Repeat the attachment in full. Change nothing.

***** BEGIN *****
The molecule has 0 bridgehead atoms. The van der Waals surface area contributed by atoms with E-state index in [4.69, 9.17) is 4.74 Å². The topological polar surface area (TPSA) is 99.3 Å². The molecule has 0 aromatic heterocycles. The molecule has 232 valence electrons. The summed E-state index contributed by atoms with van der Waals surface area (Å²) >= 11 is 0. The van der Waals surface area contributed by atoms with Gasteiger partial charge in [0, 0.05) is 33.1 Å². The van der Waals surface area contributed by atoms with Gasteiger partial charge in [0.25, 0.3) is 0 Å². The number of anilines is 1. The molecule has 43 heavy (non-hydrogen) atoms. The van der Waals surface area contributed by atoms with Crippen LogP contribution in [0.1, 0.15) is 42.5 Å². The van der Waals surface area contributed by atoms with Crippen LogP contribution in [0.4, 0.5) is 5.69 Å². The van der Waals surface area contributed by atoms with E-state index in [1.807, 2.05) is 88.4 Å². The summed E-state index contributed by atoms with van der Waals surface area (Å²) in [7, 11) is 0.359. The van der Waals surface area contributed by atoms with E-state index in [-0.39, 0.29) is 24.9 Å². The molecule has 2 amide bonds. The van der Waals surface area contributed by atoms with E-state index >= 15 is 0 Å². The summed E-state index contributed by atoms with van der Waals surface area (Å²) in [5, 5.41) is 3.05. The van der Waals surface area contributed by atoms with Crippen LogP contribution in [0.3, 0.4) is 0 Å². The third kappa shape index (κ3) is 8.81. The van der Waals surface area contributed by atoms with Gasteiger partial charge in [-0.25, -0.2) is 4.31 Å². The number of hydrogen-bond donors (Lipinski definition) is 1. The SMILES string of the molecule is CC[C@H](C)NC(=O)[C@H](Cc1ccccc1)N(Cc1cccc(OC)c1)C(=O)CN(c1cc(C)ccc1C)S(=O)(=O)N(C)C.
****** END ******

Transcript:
The molecule has 0 bridgehead atoms. The van der Waals surface area contributed by atoms with E-state index in [4.69, 9.17) is 4.74 Å². The topological polar surface area (TPSA) is 99.3 Å². The molecule has 0 aromatic heterocycles. The molecule has 232 valence electrons. The summed E-state index contributed by atoms with van der Waals surface area (Å²) >= 11 is 0. The van der Waals surface area contributed by atoms with Gasteiger partial charge in [0, 0.05) is 33.1 Å². The van der Waals surface area contributed by atoms with Gasteiger partial charge in [0.25, 0.3) is 0 Å². The number of anilines is 1. The molecule has 43 heavy (non-hydrogen) atoms. The van der Waals surface area contributed by atoms with Crippen LogP contribution in [0.1, 0.15) is 42.5 Å². The van der Waals surface area contributed by atoms with Crippen LogP contribution in [0.4, 0.5) is 5.69 Å². The van der Waals surface area contributed by atoms with E-state index in [1.807, 2.05) is 88.4 Å². The summed E-state index contributed by atoms with van der Waals surface area (Å²) in [7, 11) is 0.359. The van der Waals surface area contributed by atoms with E-state index in [-0.39, 0.29) is 24.9 Å². The molecule has 2 amide bonds. The van der Waals surface area contributed by atoms with E-state index >= 15 is 0 Å². The summed E-state index contributed by atoms with van der Waals surface area (Å²) in [5, 5.41) is 3.05. The van der Waals surface area contributed by atoms with Crippen LogP contribution in [0.3, 0.4) is 0 Å². The third kappa shape index (κ3) is 8.81. The van der Waals surface area contributed by atoms with Gasteiger partial charge in [-0.25, -0.2) is 4.31 Å². The number of hydrogen-bond donors (Lipinski definition) is 1. The SMILES string of the molecule is CC[C@H](C)NC(=O)[C@H](Cc1ccccc1)N(Cc1cccc(OC)c1)C(=O)CN(c1cc(C)ccc1C)S(=O)(=O)N(C)C.